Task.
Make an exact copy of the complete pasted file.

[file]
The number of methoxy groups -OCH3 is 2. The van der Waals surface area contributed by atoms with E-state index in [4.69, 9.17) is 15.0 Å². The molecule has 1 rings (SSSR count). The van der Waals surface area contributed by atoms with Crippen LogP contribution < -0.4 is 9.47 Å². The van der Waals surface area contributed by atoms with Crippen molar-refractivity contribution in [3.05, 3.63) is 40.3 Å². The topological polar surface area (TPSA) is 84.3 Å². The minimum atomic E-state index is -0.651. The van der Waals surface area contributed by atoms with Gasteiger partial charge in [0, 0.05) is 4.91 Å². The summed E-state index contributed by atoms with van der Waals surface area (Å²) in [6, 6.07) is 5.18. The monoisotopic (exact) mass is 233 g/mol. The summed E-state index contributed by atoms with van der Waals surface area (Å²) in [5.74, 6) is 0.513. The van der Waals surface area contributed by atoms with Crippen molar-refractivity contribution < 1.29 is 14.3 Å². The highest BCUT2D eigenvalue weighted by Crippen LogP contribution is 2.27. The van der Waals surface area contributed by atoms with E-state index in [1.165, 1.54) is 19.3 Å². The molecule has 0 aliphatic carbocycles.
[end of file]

The number of methoxy groups -OCH3 is 2. The van der Waals surface area contributed by atoms with E-state index in [4.69, 9.17) is 15.0 Å². The molecule has 1 rings (SSSR count). The van der Waals surface area contributed by atoms with Crippen LogP contribution < -0.4 is 9.47 Å². The van der Waals surface area contributed by atoms with Crippen molar-refractivity contribution in [3.05, 3.63) is 40.3 Å². The topological polar surface area (TPSA) is 84.3 Å². The minimum atomic E-state index is -0.651. The van der Waals surface area contributed by atoms with Gasteiger partial charge in [0, 0.05) is 4.91 Å². The summed E-state index contributed by atoms with van der Waals surface area (Å²) in [6, 6.07) is 5.18. The monoisotopic (exact) mass is 233 g/mol. The summed E-state index contributed by atoms with van der Waals surface area (Å²) in [5.74, 6) is 0.513. The van der Waals surface area contributed by atoms with Crippen molar-refractivity contribution < 1.29 is 14.3 Å². The highest BCUT2D eigenvalue weighted by Crippen LogP contribution is 2.27. The van der Waals surface area contributed by atoms with E-state index in [1.165, 1.54) is 19.3 Å². The molecule has 0 aliphatic carbocycles.